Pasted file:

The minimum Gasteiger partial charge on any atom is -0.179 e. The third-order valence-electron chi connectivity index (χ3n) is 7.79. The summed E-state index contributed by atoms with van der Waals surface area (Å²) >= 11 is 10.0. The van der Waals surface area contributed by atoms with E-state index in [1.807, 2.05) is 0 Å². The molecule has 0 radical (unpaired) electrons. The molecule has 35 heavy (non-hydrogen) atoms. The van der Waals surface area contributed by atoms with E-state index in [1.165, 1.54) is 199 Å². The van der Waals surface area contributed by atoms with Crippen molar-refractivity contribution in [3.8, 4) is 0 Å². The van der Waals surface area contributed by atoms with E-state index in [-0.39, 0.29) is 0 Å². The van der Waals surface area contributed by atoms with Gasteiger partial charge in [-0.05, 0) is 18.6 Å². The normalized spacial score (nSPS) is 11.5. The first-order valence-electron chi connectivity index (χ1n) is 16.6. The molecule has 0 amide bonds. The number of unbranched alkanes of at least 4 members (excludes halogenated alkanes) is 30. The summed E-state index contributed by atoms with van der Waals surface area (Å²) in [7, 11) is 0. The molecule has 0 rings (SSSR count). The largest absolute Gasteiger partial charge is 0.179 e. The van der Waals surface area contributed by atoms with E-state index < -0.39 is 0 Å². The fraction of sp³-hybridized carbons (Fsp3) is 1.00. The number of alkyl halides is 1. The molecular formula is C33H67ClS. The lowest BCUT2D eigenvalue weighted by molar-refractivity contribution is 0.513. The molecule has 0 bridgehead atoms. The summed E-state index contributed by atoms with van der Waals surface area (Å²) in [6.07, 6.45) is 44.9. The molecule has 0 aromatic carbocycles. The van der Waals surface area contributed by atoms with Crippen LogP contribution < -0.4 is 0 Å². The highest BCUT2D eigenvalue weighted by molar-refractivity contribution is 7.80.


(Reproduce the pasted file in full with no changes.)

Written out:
The minimum Gasteiger partial charge on any atom is -0.179 e. The third-order valence-electron chi connectivity index (χ3n) is 7.79. The summed E-state index contributed by atoms with van der Waals surface area (Å²) >= 11 is 10.0. The van der Waals surface area contributed by atoms with E-state index in [1.807, 2.05) is 0 Å². The molecule has 0 radical (unpaired) electrons. The molecule has 35 heavy (non-hydrogen) atoms. The van der Waals surface area contributed by atoms with E-state index in [1.165, 1.54) is 199 Å². The van der Waals surface area contributed by atoms with Crippen molar-refractivity contribution in [3.8, 4) is 0 Å². The van der Waals surface area contributed by atoms with E-state index in [-0.39, 0.29) is 0 Å². The van der Waals surface area contributed by atoms with Gasteiger partial charge in [-0.05, 0) is 18.6 Å². The normalized spacial score (nSPS) is 11.5. The first-order valence-electron chi connectivity index (χ1n) is 16.6. The molecule has 0 amide bonds. The number of unbranched alkanes of at least 4 members (excludes halogenated alkanes) is 30. The summed E-state index contributed by atoms with van der Waals surface area (Å²) in [7, 11) is 0. The molecule has 0 rings (SSSR count). The largest absolute Gasteiger partial charge is 0.179 e. The van der Waals surface area contributed by atoms with E-state index < -0.39 is 0 Å². The fraction of sp³-hybridized carbons (Fsp3) is 1.00. The number of alkyl halides is 1. The molecular formula is C33H67ClS. The lowest BCUT2D eigenvalue weighted by molar-refractivity contribution is 0.513. The molecule has 0 bridgehead atoms. The summed E-state index contributed by atoms with van der Waals surface area (Å²) in [6.07, 6.45) is 44.9. The molecule has 0 aromatic carbocycles. The van der Waals surface area contributed by atoms with Crippen LogP contribution < -0.4 is 0 Å². The highest BCUT2D eigenvalue weighted by molar-refractivity contribution is 7.80.